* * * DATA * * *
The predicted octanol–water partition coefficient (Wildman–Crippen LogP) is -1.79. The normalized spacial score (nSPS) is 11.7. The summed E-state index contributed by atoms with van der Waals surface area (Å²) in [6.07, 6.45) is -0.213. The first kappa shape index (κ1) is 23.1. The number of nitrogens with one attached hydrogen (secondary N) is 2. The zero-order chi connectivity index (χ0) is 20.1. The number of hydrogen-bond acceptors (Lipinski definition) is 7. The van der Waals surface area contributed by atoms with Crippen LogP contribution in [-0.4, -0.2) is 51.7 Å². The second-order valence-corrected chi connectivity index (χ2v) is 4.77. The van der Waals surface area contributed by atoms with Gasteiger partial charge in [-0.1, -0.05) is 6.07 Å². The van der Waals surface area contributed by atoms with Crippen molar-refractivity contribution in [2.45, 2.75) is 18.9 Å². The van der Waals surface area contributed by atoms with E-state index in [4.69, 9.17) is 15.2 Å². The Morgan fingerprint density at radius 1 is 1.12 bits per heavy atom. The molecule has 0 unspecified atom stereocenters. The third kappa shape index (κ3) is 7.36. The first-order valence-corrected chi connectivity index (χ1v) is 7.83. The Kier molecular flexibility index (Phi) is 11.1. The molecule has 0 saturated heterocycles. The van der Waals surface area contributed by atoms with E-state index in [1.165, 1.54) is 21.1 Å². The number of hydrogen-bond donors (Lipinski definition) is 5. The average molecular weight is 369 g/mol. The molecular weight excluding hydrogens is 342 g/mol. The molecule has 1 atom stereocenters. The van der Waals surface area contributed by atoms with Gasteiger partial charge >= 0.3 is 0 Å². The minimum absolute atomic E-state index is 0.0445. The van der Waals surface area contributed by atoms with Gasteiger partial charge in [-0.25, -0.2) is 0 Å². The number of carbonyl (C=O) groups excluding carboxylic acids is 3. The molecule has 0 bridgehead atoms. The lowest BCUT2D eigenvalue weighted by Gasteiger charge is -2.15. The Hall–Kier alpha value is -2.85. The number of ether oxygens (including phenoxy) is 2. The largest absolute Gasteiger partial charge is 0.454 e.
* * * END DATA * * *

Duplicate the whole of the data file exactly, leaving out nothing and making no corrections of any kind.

The predicted octanol–water partition coefficient (Wildman–Crippen LogP) is -1.79. The normalized spacial score (nSPS) is 11.7. The summed E-state index contributed by atoms with van der Waals surface area (Å²) in [6.07, 6.45) is -0.213. The first kappa shape index (κ1) is 23.1. The number of nitrogens with one attached hydrogen (secondary N) is 2. The zero-order chi connectivity index (χ0) is 20.1. The number of hydrogen-bond acceptors (Lipinski definition) is 7. The van der Waals surface area contributed by atoms with Crippen LogP contribution in [-0.4, -0.2) is 51.7 Å². The second-order valence-corrected chi connectivity index (χ2v) is 4.77. The van der Waals surface area contributed by atoms with Gasteiger partial charge in [-0.1, -0.05) is 6.07 Å². The van der Waals surface area contributed by atoms with Crippen molar-refractivity contribution in [2.45, 2.75) is 18.9 Å². The van der Waals surface area contributed by atoms with E-state index in [4.69, 9.17) is 15.2 Å². The Morgan fingerprint density at radius 1 is 1.12 bits per heavy atom. The molecule has 0 unspecified atom stereocenters. The third kappa shape index (κ3) is 7.36. The first-order valence-corrected chi connectivity index (χ1v) is 7.83. The Kier molecular flexibility index (Phi) is 11.1. The molecule has 0 saturated heterocycles. The van der Waals surface area contributed by atoms with E-state index in [1.165, 1.54) is 21.1 Å². The number of hydrogen-bond donors (Lipinski definition) is 5. The average molecular weight is 369 g/mol. The molecular weight excluding hydrogens is 342 g/mol. The molecule has 1 atom stereocenters. The van der Waals surface area contributed by atoms with Gasteiger partial charge >= 0.3 is 0 Å². The minimum absolute atomic E-state index is 0.0445. The van der Waals surface area contributed by atoms with Gasteiger partial charge in [-0.25, -0.2) is 0 Å². The number of carbonyl (C=O) groups excluding carboxylic acids is 3. The molecule has 0 bridgehead atoms. The lowest BCUT2D eigenvalue weighted by Gasteiger charge is -2.15. The Hall–Kier alpha value is -2.85. The number of ether oxygens (including phenoxy) is 2. The largest absolute Gasteiger partial charge is 0.454 e.